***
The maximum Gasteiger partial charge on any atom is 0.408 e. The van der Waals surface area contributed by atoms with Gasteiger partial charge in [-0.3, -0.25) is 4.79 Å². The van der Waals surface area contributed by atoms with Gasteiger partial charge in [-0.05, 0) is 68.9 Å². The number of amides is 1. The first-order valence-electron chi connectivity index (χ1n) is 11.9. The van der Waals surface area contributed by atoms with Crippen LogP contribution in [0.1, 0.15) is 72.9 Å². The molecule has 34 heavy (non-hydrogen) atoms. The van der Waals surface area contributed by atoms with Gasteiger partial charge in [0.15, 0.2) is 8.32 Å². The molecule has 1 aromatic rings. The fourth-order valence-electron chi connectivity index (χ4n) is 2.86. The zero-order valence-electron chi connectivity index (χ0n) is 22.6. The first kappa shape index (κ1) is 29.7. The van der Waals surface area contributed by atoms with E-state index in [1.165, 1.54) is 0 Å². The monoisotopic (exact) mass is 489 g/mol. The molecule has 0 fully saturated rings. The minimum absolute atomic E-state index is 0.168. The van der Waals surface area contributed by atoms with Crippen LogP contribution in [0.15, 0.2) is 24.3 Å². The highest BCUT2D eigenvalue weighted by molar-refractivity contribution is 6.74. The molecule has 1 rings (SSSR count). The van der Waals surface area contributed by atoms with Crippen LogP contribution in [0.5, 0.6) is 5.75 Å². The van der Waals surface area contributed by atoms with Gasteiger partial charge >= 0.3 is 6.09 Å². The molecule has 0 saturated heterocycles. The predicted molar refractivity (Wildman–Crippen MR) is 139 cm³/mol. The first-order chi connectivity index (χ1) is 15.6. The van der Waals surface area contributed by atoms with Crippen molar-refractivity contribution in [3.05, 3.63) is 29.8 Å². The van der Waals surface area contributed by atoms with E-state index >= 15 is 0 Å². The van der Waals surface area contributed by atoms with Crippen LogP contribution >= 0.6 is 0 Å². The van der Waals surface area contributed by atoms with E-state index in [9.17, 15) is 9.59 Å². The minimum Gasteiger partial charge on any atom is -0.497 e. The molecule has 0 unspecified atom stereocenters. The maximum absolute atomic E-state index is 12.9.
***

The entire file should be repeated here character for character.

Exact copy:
The maximum Gasteiger partial charge on any atom is 0.408 e. The van der Waals surface area contributed by atoms with Gasteiger partial charge in [-0.3, -0.25) is 4.79 Å². The van der Waals surface area contributed by atoms with Gasteiger partial charge in [-0.05, 0) is 68.9 Å². The number of amides is 1. The first-order valence-electron chi connectivity index (χ1n) is 11.9. The van der Waals surface area contributed by atoms with Crippen LogP contribution in [0.1, 0.15) is 72.9 Å². The molecule has 34 heavy (non-hydrogen) atoms. The van der Waals surface area contributed by atoms with Gasteiger partial charge in [0.15, 0.2) is 8.32 Å². The molecule has 1 aromatic rings. The fourth-order valence-electron chi connectivity index (χ4n) is 2.86. The zero-order valence-electron chi connectivity index (χ0n) is 22.6. The first kappa shape index (κ1) is 29.7. The van der Waals surface area contributed by atoms with E-state index in [1.165, 1.54) is 0 Å². The monoisotopic (exact) mass is 489 g/mol. The molecule has 0 fully saturated rings. The minimum absolute atomic E-state index is 0.168. The van der Waals surface area contributed by atoms with Crippen LogP contribution in [0.15, 0.2) is 24.3 Å². The highest BCUT2D eigenvalue weighted by molar-refractivity contribution is 6.74. The molecule has 1 rings (SSSR count). The van der Waals surface area contributed by atoms with Crippen LogP contribution in [0.5, 0.6) is 5.75 Å². The van der Waals surface area contributed by atoms with Gasteiger partial charge >= 0.3 is 6.09 Å². The molecule has 0 saturated heterocycles. The predicted molar refractivity (Wildman–Crippen MR) is 139 cm³/mol. The first-order chi connectivity index (χ1) is 15.6. The van der Waals surface area contributed by atoms with Crippen molar-refractivity contribution in [3.05, 3.63) is 29.8 Å². The van der Waals surface area contributed by atoms with E-state index >= 15 is 0 Å². The van der Waals surface area contributed by atoms with Crippen LogP contribution >= 0.6 is 0 Å². The van der Waals surface area contributed by atoms with E-state index in [9.17, 15) is 9.59 Å². The minimum Gasteiger partial charge on any atom is -0.497 e. The molecule has 0 unspecified atom stereocenters. The maximum absolute atomic E-state index is 12.9.